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Document Type

Open Access

Degree Program

Psychology

Degree Type

Master of Science (M.S.)

Year Degree Awarded

2013

Month Degree Awarded

February

Keywords

perceptual narrowing, early experience, face perception, event-related potentials (ERPs)

Abstract

In infancy, the ability to tell the difference between two faces within a category (e.g., species, race) that is infrequently experienced declines from 6 to 9 months of age (Kelly et al., 2009, 2007; Pascalis et al., 2005; Pascalis, de Haan, & Nelson, 2002; Scott & Monesson, 2009). This decline in the ability to distinguish faces is known as "perceptual narrowing" and has recently been found to be absent when infants are given experience matching a face with an individual-level proper name between 6 to 9 months of age (Scott & Monesson, 2009). Additionally, individual-level experience between 6 and 9 months of age has led to neural changes at 9 months of age (Scott & Monesson, 2010). It is currently unclear whether brief, early experience between 6 and 9 months leads to sustained behavioral advantages and lasting neural changes. In order to answer these questions, the current study recruited and tested children who previously participated in a face training study when they were infants (Scott & Monesson, 2009, 2010). Findings revealed that individual-level experience with faces during the first year of life: 1) resulted in faster reaction time for faces outside of the trained category, and 2) led to more adult-like neural representations of faces outside of the trained category 3-4 years later. These results suggest that experience with individual-level learning in the first year of life is generalized to visually similar, but environmentally relevant face categories.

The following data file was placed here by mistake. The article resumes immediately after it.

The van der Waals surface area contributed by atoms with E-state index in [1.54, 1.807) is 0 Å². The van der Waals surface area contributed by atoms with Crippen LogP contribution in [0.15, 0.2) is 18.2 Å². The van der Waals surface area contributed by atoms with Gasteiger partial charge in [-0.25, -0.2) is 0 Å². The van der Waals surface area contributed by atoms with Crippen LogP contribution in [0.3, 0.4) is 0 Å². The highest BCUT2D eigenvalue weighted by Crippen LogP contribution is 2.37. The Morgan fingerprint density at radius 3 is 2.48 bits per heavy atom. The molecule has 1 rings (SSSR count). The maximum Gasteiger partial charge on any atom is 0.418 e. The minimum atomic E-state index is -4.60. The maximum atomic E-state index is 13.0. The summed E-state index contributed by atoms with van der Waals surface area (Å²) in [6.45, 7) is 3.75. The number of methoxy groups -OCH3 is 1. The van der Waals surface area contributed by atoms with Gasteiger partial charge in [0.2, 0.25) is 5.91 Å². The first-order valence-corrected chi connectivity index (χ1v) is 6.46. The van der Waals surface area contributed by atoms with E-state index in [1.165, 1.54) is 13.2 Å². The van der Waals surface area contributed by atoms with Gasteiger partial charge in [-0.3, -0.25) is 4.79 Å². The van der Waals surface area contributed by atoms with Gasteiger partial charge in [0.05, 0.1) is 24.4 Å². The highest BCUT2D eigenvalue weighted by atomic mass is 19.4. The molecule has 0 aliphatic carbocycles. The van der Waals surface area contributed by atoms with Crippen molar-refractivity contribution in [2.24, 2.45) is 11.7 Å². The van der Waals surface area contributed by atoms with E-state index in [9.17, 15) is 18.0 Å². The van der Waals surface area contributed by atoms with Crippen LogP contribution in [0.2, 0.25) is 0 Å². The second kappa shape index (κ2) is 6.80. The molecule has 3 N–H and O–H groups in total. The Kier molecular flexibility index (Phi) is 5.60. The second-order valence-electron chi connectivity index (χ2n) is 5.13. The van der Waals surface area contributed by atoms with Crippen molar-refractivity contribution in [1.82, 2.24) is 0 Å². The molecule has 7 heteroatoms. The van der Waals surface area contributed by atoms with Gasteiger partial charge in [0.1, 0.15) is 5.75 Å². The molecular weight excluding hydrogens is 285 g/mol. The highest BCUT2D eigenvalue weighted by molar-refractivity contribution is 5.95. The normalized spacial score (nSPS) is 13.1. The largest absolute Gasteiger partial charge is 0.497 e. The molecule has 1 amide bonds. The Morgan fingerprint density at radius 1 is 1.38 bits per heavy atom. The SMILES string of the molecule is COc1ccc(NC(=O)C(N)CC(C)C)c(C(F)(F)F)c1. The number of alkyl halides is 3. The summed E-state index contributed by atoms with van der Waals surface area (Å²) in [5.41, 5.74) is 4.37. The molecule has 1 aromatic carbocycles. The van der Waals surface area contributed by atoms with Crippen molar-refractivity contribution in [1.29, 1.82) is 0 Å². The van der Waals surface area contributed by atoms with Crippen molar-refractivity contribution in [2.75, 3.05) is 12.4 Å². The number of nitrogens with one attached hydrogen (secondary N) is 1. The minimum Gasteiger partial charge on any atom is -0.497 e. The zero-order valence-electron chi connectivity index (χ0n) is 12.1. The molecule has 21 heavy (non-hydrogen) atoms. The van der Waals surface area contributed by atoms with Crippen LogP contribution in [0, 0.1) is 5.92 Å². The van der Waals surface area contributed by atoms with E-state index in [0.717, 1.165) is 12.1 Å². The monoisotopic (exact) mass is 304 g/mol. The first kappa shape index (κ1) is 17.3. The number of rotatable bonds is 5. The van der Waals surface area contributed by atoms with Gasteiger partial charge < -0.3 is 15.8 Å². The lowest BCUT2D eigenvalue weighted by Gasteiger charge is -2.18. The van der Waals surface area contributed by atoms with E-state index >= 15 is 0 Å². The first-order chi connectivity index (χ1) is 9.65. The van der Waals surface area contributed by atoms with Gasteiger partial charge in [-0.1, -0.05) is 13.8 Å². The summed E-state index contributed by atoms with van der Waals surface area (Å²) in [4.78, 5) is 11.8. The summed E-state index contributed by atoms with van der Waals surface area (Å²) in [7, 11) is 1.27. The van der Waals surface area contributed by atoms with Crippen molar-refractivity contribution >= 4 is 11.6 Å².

First Advisor

Lisa S Scott

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